MU Program Trying to Alleviate Shortage
MACON - Julie Burdin has always wanted to practice medicine in one setting.
"I always wanted to practice in small town," Burdin said.
Burdin has worked at Total Family Health Care in Macon for the past nine years. Working in a small town such as Macon presents its challenges.
"Practicing medicine like this in small town means you really have be a jack of all trades," Burdin said. "When you know you have send a patient to a larger center for specialty care you are more inclined to do more yourself."
Small town Missouri is currently facing a shortage of doctors. 103 of the 114 counties in Missouri are considered rural. 43 of those rural counties do not have a hospital. The ratio of doctors to patients is 3,500 to 1; the U.S. Department of Health and Human Services recommends a ratio of 2,000 to 1. Even those with hospitals are also seeing a shortage. This includes Mid-Missouri. Every county except for Boone is experiencing a shortage.
It is a problem the University of Missouri Medical School is trying to address. In 1995 the school created the Rural Tract Pipeline Program. The program's goal is to help supply more small town doctors by persuading its students from small towns to go back there and practice. Students who go through program must train in small towns such as Boonville.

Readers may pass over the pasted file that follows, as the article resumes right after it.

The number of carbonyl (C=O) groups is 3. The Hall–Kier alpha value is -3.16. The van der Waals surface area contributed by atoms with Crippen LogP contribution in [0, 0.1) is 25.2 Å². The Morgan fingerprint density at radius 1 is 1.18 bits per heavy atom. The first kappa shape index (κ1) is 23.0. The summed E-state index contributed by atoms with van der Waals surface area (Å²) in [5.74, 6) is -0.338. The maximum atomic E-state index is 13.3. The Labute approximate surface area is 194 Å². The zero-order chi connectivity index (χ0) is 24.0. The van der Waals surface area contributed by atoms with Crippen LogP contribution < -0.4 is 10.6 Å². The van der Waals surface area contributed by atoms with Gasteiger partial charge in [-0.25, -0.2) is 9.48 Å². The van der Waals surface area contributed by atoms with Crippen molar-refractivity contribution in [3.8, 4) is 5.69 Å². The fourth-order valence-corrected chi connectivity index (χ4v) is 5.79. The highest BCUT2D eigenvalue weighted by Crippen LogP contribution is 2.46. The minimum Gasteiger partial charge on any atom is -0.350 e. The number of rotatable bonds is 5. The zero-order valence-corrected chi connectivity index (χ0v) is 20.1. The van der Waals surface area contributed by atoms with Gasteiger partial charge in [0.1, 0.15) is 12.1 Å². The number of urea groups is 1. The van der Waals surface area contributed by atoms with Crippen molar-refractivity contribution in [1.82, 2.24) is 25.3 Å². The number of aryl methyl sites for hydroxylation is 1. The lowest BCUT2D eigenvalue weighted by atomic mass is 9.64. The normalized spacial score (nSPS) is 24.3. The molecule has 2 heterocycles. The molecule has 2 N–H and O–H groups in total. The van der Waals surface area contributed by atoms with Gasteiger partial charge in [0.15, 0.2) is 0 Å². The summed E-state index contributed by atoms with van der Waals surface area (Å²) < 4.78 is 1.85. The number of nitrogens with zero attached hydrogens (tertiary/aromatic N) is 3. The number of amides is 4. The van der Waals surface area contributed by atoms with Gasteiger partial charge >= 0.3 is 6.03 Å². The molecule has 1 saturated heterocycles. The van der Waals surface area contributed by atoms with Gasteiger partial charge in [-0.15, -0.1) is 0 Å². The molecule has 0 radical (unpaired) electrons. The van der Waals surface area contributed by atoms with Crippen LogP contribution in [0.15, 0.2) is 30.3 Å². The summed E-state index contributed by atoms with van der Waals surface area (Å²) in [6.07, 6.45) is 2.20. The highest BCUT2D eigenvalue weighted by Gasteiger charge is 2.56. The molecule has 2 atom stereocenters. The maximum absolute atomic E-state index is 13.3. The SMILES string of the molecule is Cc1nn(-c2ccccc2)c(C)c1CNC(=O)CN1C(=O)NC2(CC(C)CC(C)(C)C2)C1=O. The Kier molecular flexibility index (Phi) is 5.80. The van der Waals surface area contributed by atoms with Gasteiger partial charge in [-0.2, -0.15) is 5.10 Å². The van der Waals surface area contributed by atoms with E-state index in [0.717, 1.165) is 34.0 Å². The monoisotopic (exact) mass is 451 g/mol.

"We have found that doctors who train for a rural setting are more likely to practice rural medicine compared to those who did not receive that training," said program director Kathleen Quinn.
Burdin did her clinical rotation in Boonville and Rolla. "The program simply reaffirmed my goal of becoming a rural doctor," Burdin said.
Many of her patients come from miles around. Pam Ross, who live in Clerence, Missouri has been a patient of Burdin's for two years.
"I have to drive a half hour to see Dr. Burdin," Ross said. "If her practice was not here I would have to drive an hour and a half away to Columbia."
Burdin is not alone. There are 145 graduates of the program practicing all over the state of Missouri.
Among them is Laura Morris, a 2007 graduate who practices in Fulton. She feels rural doctors experience something others do not.
"You get greater satisfaction practicing rural medicine," Morris said. "Practicing in a small town is very rewarding. In my opinion the connection with the community and the patients is often deeper."
Even though the program has helped alleviate the problem, Ross feels the need is still there.
"We need more doctors out here," Ross said. "Country doctors are hard to find."
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